Compliance Assistance for Biodiesel Production Plants

Department of Natural Resources fact sheet
03/2014
Department of Natural Resources Director: Sara Parker Pauley
PUB02230

Disclaimer: The statements in this document are intended solely as guidance and as a service to facilitate the permit application process, not as legal advice. This document is not a substitute for obtaining proper legal or technical advice specific to any particular situation, nor can it be relied upon to create any rights enforceable by any party in litigation. Rather, the applicant is responsible for complying with all federal, state and local laws. It is recommended that you consult a competent attorney who specializes in the field of environmental law on issues concerning liability. This document may be revised without public notice to reflect changes in law, regulation or policy.

Biodiesel production in Missouri is relatively new and interest in expanding the industry seems to be high. This fact sheet is designed to help those considering and planning the construction of new biodiesel production plants. The Missouri Department of Natural Resources has several fact sheets relevant to this subject available on the department’s website as well as listed at the end of this publication. Facilities may also visit www.biodiesel.org for information on the production processes for biodiesel fuel.

Planning Assistance
Biodiesel production facilities are often subject to a variety of environmental regulations and permitting, even if your expected production levels are small. Arrange to meet with Department of Natural Resources officials early in the planning process to be certain your business plans include all air, water and land environmental permitting and siting issues. Call the department’s Division of Environmental Quality at 573-751-6892 or  800-361-4827 to set up a no-cost multimedia pre-application meeting.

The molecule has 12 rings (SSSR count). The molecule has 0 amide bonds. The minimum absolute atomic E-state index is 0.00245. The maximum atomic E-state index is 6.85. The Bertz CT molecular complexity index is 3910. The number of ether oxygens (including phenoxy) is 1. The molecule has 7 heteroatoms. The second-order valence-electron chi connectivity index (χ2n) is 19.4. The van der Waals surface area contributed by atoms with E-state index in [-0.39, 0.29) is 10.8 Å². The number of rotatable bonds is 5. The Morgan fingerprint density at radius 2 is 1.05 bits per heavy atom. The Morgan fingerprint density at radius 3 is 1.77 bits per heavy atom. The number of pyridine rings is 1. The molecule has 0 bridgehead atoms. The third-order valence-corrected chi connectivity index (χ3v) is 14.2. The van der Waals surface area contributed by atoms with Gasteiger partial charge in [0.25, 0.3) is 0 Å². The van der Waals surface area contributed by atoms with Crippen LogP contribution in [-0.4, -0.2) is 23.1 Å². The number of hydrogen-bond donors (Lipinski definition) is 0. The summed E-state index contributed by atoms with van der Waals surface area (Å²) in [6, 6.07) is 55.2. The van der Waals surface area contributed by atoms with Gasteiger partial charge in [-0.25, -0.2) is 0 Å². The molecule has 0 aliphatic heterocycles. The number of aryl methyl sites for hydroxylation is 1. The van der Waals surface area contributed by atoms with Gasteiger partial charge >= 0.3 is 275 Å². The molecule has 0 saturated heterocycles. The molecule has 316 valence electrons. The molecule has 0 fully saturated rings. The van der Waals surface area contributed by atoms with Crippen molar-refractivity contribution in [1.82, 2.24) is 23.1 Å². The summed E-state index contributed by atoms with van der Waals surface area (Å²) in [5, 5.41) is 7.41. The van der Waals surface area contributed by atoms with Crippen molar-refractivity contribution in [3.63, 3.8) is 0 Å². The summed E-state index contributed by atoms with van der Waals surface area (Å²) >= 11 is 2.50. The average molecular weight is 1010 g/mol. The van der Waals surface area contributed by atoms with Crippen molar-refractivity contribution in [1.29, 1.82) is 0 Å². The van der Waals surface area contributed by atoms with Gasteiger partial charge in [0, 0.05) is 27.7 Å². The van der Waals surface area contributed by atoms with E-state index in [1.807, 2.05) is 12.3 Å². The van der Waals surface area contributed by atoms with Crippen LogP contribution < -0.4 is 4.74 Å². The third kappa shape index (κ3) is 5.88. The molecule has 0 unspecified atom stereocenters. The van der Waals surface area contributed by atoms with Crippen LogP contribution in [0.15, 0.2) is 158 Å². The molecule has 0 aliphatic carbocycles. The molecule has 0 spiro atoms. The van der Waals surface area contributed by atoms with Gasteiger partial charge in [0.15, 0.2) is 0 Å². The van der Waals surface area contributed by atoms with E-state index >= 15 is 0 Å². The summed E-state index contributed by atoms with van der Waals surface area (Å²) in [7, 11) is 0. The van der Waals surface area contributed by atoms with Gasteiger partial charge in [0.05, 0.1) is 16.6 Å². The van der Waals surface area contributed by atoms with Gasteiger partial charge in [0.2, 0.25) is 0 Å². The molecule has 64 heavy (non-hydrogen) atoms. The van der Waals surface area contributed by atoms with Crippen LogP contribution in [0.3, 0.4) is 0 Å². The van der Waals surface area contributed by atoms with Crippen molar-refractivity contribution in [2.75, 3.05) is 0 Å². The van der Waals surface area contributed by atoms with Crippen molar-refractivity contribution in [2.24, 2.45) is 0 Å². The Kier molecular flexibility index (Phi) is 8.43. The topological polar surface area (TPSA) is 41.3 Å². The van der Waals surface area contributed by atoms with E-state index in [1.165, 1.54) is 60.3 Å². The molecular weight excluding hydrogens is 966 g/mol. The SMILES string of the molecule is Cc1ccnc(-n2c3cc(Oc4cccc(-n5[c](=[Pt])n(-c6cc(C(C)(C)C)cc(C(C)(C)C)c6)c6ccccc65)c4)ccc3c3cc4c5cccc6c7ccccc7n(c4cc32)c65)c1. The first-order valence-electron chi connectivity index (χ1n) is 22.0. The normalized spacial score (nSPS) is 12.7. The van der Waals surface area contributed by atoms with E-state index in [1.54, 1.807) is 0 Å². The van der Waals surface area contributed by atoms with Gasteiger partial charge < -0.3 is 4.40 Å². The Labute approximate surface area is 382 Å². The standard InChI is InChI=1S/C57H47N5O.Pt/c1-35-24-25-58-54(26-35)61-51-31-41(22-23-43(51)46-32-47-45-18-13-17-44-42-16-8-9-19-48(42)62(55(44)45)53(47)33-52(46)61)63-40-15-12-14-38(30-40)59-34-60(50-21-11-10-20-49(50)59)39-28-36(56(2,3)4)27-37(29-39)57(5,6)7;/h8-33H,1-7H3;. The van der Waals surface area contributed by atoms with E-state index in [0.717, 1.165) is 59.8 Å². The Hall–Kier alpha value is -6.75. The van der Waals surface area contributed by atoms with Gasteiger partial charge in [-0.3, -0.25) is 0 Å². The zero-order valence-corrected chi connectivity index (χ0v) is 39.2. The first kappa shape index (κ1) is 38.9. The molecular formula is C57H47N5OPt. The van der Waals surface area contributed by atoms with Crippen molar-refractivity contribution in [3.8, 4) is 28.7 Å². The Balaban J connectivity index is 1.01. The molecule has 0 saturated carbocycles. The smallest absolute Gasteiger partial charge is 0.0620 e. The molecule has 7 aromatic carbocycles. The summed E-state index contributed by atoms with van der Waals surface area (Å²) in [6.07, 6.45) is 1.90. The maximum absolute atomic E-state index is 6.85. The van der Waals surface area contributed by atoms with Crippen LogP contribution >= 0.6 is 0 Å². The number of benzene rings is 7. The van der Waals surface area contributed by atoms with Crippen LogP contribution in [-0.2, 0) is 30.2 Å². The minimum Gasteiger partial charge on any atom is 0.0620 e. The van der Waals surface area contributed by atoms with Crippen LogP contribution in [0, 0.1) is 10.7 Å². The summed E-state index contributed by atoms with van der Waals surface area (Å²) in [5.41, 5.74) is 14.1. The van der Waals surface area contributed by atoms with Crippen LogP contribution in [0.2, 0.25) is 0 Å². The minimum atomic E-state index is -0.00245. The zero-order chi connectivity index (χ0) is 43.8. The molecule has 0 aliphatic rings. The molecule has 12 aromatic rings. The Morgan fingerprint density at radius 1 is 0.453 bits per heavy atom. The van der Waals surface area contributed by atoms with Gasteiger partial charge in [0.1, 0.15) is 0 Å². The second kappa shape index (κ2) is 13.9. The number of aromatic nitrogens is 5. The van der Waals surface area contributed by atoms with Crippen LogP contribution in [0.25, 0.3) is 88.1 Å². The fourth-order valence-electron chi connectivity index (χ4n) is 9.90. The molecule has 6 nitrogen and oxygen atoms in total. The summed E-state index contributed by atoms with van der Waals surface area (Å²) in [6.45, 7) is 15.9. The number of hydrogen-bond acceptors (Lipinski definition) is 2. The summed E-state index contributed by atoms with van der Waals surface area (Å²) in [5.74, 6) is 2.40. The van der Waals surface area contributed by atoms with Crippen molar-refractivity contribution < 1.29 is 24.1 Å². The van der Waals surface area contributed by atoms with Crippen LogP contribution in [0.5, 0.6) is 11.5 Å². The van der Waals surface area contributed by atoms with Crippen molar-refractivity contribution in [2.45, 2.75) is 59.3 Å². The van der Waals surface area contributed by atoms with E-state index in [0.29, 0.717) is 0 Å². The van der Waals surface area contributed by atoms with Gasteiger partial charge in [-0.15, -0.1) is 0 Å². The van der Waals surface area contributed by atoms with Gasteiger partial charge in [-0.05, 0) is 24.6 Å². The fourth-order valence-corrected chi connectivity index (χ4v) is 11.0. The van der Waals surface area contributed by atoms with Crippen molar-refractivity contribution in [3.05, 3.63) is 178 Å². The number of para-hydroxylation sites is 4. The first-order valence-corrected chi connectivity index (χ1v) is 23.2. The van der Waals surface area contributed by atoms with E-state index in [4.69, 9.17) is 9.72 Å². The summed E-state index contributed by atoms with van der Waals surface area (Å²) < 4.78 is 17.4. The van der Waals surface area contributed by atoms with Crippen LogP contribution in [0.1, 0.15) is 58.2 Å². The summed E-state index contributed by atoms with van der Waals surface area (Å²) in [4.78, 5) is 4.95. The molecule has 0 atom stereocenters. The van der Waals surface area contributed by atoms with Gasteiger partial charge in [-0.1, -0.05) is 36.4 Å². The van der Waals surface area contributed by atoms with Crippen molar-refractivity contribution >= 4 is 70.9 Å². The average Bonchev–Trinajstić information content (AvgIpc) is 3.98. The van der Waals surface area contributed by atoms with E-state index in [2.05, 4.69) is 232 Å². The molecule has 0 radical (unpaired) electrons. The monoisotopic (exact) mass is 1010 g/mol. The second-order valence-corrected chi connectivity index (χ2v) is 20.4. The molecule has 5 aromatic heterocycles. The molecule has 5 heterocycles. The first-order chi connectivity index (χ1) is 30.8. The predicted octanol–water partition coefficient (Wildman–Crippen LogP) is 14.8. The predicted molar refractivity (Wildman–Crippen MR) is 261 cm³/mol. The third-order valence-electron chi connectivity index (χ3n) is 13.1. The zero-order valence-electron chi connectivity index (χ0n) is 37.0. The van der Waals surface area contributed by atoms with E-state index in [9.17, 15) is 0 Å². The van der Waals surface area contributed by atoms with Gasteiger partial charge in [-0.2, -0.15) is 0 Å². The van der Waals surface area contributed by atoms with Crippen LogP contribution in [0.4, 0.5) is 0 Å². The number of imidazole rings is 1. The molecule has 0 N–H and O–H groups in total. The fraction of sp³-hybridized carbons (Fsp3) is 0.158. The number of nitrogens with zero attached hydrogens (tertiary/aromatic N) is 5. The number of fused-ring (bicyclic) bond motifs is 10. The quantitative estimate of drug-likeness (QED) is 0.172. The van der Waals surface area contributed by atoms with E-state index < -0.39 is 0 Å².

A quick way to get an overview of the types of permits you may need is to visit the department’s online Permit Assistant. The department designed this tool to help users determine what type of environmental permits they need and provide the forms necessary to apply for these permits. This easy-to-use tool will ask the user a few simple questions to determine the users needs.

Water Pollution
Most biodiesel facilities in Missouri require operating permits issued by the department’s Water Protection Program. These include land disturbance permits for land clearing and construction efforts, as well as permits to control contaminants from operating biodiesel facilities, such as stormwater and process wastewater. Exceptions include those facilities that do not have a process wastewater discharge, and those that receive a No Exposure Certification (example:. no contaminants exposed to precipitation. See EPA Conditional No Exposure Exclusion).